Americans’ views on marijuana is undergoing a tremendous shift. 30 years ago, medical marijuana seemed like a pipe dream. But slowly and steadily, people have started to approve its use and many states have legalized it both for medical reasons as well as for recreational use.
One area that has seen the greatest shift is in the treatment of seizures. But there are still some misconceptions about medical marijuana, and knowing a few facts concerning its use for epilepsy can help clear things up.
The information in this article is not intended to provide a medical diagnosis and does not replace seeing a mental health professional. If you think you are suffering from this disease, consult with a health professional immediately. To find a health professional in the Highbrow network, click here.
Unlike recreational marijuana which is the leaves and female flowers of the cannabis plant, medical marijuana, refers to the whole, unprocessed marijuana plant (or its basic extracts) and is prescribed by a doctor for medical reasons. A cannabinoid is a compound produced by the cannabis plant that interacts with the brain’s receptors. Out of all the cannabinoids found in marijuana, THC and CBD are the most common. While THC often affects the way people think and feel, CBD helps with pain and with many other symptoms. For instance, CBD has been known to be especially effective for reducing seizures in many people with epilepsy. In fact, medicinal CBD-rich oil, a concentrate made from cannabis and specifically formulated to have low levels of THC and higher levels of CBD, has been viewed as a miracle drug in recent years. Medical research now suggests that this non-psychoactive compound is responsible for major seizure reduction in one particular group: children and teenagers who suffer from Dravet syndrome, a rare genetic disorder which often begins early in life and is particularly resistant to traditional medication.
A girl named Charlotte
Watching a baby in the middle of a seizure is incredibly hard for anyone to witness, most of all for the baby’s parents. That was the case with Charlotte Figi, who from the age of three was suffering with more than 300 grand mal seizures a week. Her parents- desperate and scared- decided to treat her with a specially prepared CBD oil and the results were dramatic. That was in 2007, and now Charlotte is 12 years old. It’s fair to say that everyone’s life has been dramatically changed– Charlotte Figi’s, her parents, and the many thousands of kids suffering from the same, rare type of epilepsy—all thanks to CBD!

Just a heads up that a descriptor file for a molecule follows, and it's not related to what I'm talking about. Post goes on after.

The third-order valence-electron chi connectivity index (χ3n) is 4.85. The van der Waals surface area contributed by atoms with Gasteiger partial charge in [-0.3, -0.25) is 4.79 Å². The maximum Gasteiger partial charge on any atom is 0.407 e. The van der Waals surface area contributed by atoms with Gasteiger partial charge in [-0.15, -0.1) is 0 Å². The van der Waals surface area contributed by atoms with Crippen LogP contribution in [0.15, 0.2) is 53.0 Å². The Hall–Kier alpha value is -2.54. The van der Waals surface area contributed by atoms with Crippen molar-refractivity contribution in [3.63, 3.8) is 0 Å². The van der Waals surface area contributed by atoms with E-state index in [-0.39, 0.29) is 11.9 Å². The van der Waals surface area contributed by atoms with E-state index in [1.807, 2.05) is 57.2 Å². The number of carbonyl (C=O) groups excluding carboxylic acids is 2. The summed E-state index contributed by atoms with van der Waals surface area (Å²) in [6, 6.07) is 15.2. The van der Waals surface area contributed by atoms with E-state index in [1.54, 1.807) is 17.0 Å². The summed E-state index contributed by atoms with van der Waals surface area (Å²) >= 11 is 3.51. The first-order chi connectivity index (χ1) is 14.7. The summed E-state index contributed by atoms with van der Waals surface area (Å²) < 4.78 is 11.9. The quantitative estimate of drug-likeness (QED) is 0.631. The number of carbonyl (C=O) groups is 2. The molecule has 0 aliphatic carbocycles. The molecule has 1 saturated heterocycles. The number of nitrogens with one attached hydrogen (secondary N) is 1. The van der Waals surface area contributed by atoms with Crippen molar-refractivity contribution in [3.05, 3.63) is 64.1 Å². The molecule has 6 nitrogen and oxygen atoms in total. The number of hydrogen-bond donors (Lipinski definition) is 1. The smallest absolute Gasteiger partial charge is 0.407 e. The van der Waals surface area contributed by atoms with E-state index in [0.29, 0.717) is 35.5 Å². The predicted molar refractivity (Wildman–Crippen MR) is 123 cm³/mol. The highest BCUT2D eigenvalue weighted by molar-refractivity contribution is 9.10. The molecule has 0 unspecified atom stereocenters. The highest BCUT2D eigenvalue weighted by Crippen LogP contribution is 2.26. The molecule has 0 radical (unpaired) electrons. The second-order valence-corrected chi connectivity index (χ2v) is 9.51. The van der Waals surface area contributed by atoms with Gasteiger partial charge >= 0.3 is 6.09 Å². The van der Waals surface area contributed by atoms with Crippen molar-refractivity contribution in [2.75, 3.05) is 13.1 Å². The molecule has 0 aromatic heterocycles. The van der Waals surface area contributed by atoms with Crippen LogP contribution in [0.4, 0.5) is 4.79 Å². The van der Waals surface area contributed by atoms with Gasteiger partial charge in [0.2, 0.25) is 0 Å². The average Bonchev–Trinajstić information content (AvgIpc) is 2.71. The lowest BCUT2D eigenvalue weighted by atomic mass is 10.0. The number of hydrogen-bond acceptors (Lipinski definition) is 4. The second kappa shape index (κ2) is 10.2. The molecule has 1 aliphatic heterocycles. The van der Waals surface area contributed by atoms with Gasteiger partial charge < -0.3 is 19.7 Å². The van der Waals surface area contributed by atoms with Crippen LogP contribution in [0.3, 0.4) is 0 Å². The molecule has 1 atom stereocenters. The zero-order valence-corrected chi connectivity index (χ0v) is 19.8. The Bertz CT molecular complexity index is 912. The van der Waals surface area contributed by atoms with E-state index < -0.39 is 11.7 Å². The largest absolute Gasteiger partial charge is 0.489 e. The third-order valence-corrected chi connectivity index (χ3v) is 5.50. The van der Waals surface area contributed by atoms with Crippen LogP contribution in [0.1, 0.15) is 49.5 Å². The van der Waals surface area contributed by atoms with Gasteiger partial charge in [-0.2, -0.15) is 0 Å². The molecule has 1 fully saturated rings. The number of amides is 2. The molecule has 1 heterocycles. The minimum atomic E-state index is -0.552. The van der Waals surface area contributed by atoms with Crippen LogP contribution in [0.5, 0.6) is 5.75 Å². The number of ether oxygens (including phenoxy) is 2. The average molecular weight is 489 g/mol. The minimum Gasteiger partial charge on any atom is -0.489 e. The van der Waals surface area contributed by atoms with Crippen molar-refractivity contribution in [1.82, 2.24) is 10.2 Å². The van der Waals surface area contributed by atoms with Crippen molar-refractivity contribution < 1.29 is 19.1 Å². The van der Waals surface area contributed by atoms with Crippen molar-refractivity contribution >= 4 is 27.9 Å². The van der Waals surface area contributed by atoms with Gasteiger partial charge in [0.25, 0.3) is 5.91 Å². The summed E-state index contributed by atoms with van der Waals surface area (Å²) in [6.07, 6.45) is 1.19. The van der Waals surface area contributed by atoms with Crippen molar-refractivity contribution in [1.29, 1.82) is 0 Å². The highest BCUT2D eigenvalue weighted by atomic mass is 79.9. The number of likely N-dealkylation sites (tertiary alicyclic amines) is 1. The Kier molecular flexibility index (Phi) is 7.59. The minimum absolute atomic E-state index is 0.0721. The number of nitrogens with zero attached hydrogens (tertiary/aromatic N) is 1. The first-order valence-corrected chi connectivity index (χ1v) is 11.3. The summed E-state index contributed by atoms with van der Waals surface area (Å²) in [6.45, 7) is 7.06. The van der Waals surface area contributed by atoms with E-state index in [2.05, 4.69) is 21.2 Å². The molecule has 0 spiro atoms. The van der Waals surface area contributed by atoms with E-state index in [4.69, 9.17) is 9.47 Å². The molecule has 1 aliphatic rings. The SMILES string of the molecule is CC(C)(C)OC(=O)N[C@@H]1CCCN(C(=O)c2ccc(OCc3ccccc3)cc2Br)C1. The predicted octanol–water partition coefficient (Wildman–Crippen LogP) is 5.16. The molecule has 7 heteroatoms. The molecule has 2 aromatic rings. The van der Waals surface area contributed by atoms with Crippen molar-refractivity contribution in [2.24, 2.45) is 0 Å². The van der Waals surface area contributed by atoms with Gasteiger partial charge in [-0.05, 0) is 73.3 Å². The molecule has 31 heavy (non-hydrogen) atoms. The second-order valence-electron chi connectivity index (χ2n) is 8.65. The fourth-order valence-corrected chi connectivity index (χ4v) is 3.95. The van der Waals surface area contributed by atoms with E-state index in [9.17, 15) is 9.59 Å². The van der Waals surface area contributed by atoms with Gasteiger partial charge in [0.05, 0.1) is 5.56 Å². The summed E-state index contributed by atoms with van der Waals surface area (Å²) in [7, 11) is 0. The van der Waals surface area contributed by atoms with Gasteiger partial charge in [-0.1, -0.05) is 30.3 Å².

Charlotte Figi’s dramatic recovery fueled the fire for further research and an entire field of research was cracked wide open. The medical community now embraces what parents like Charlotte’s have known for years- that the non-psychoactive component known as CBD is able to reduce epileptic seizures in children—big time. The most well-known study, a double-blind, placebo-controlled investigation on 120 children and teenagers with Dravet syndrome, published in the New England Journal of Medicine in 2017, shows how impactful CBD is as an effective anti-seizure drug for this disorder. Orrin Devinsky, director of the Comprehensive Epilepsy Center at New York University’s Langone Medical Center went as far as saying that “it certainly deserves to be studied in other types of epilepsy.”
Epilepsy is one of the most common neurological diseases. It affects about 3 million Americans, with 400,000 of those being children. One-third of these people have the kind of epilepsy that is treatment-resistant, and there has been a big push to find a way to help them. New research shows promise- CBD works and causes less side effects. There is now renewed hope for those who suffer from epilepsy.
A Word About Perception
The word marijuana sometimes gives the perception that medical marijuana is just an excuse for recreational users to get high. While that narrative is finally starting to change, physicians need to do more to integrate cannabis into their medical practice. This will in turn fuel more research and ultimately affect other medical cannabis policies. Awareness is the key, as is a willingness to move forward with meaningful research which is at the core of this evolving field.
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